Get the Most Out of Your Post-Workout Protein
For workout supplements many brands, nutrients and theories have come and gone except for the use of protein. Though common before, during or after a workout, protein consumption post-workout is most popular concept. (See The Value of Protein for Athletes.)
Protein can be found in many foods, and plenty of different types of sources can be utilized. In its whole form, protein is a combination of 20 amino acids, the building blocks of protein. Our muscles are made of these amino acids and need replenishment after we break them down during workouts, which is why supplementing with protein post-workout is so important. When we use protein as a post-workout supplement, it's necessary to understand how its varied forms are absorbed in the body.
The first factor to consider with protein supplementation is what food sources work best for your body. Do you crave liquid, a small snack or whole food post-workout? (Protein and Your Diet) Regardless of what works best for you, there are ways to always get the best results with your supplementation. Because protein absorption rates differ, it's important to note that the quicker you absorb protein post-workout, the better. Generally speaking, liquid absorbs quicker than solid food, with whey protein being the fastest form. Immediate absorption is not necessary, but since our bodies open a window of 30-45 minutes post-workout, it's a good idea to use liquid protein if you waited a long time to ingest protein after your workout.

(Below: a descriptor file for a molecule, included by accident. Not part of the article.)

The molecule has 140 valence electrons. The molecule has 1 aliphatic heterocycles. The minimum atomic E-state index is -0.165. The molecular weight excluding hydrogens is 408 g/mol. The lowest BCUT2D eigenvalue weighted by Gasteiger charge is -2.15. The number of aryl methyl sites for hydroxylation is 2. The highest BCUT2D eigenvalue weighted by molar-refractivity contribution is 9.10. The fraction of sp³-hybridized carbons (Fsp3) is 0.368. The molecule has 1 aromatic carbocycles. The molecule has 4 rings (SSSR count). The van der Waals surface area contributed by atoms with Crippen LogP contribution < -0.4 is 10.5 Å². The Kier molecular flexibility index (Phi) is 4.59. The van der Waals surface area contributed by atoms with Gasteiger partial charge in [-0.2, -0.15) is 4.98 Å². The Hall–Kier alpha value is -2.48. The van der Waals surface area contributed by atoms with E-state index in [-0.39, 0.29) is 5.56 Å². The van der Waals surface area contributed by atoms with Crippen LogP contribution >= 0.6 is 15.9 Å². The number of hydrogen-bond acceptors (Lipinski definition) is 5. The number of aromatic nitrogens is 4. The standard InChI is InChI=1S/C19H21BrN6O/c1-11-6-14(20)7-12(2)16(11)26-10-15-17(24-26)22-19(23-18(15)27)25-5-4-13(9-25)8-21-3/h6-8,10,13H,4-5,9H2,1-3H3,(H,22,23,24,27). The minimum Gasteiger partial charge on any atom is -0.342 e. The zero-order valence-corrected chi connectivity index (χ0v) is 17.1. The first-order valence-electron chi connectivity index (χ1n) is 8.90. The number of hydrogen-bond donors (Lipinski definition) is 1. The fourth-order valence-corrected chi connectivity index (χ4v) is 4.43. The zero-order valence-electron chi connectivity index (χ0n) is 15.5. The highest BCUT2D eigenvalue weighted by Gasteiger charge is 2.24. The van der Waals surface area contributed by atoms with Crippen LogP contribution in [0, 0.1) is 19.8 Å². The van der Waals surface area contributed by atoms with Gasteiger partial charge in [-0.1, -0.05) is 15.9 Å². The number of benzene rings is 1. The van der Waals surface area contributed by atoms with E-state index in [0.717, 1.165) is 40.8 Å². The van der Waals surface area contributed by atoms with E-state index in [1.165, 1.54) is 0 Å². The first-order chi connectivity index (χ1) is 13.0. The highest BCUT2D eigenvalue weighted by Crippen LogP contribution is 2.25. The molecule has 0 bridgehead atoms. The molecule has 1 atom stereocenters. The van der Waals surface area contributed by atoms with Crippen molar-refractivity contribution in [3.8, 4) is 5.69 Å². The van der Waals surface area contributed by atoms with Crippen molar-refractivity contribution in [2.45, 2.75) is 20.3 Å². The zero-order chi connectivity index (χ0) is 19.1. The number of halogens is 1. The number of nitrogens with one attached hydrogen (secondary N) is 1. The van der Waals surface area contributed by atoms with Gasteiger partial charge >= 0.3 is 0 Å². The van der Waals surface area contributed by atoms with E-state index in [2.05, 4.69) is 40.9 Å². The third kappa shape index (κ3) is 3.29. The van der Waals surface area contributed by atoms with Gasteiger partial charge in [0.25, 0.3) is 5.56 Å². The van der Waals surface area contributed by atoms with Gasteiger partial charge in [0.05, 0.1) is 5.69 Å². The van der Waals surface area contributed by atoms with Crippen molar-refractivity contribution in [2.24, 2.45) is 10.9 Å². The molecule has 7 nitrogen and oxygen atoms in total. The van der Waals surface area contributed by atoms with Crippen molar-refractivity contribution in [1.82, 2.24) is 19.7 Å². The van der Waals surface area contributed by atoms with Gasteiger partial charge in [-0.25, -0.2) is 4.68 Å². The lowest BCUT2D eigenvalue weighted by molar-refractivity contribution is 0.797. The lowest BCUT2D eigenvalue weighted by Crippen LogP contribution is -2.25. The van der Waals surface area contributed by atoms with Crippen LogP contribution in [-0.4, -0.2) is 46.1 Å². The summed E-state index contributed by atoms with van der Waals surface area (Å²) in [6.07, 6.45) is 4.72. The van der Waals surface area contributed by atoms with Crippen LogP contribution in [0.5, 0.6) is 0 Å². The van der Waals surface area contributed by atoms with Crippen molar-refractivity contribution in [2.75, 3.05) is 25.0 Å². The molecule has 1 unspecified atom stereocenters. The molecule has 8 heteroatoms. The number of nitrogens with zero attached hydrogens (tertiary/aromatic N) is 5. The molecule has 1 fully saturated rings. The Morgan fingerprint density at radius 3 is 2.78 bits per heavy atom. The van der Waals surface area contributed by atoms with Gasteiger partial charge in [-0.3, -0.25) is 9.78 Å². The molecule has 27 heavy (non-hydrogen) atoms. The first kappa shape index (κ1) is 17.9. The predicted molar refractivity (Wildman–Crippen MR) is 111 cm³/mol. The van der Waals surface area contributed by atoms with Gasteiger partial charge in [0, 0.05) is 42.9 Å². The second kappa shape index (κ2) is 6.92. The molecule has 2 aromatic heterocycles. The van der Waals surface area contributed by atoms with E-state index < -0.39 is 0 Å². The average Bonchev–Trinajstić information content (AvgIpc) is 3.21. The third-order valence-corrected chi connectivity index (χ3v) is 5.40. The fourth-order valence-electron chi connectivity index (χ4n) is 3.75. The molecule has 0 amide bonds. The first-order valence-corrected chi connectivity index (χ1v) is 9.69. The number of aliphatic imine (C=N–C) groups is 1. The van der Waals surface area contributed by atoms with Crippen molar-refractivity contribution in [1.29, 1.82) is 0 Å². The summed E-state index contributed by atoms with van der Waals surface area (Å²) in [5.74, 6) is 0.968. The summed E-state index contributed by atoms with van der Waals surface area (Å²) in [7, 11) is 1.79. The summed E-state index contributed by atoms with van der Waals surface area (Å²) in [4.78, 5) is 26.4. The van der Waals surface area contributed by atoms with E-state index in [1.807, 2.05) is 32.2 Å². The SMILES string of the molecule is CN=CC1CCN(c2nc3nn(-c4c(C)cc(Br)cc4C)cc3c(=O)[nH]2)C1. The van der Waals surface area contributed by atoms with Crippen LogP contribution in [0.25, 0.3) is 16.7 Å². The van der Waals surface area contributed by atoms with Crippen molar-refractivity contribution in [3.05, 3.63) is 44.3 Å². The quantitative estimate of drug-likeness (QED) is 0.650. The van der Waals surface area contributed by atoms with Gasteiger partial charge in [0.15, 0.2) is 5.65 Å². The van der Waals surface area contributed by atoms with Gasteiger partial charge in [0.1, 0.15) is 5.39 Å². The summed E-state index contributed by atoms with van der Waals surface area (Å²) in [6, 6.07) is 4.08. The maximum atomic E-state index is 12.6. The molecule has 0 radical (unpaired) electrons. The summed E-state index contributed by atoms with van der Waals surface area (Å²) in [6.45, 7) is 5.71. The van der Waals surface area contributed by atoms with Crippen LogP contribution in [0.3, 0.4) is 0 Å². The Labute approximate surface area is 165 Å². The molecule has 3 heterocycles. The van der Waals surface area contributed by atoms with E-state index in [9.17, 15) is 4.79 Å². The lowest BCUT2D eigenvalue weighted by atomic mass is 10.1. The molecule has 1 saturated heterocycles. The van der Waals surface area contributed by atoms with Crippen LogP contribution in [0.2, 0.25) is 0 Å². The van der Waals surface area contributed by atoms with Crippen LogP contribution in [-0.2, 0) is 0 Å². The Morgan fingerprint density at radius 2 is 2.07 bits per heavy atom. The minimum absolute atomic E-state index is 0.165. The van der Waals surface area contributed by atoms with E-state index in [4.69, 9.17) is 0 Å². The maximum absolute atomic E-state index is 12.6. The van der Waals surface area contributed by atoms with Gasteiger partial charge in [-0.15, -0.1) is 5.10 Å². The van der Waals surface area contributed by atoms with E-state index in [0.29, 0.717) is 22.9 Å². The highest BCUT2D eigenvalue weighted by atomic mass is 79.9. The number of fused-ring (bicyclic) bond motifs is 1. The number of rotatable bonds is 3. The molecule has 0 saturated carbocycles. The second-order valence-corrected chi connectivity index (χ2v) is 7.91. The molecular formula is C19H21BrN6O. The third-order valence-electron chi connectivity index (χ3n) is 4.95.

The amount of protein that you take in is important. Taking in too much protein would have adverse effects on you. The latest research from www.pubmed.gov explains that taking in anything over two grams of protein per kilogram of body weight throughout the day does not benefit us, as previously expected. Instead, using 20-30 grams of protein post-workout and 1.0-1.7 grams per kilogram of body weight throughout the day is a safe bet. (Ask the Experts: How Much Protein Do I Need?)
Vegetarian Protein Suggestions
If you are a vegetarian or vegan and wish to use a non-dairy source of protein, you could either mix grains with rice or corn to accomplish a complete protein, or instead of animal protein use fish, soy, quinoa, amaranth, hemp or spelt. There are many vegetarian protein powders on the market for this reason.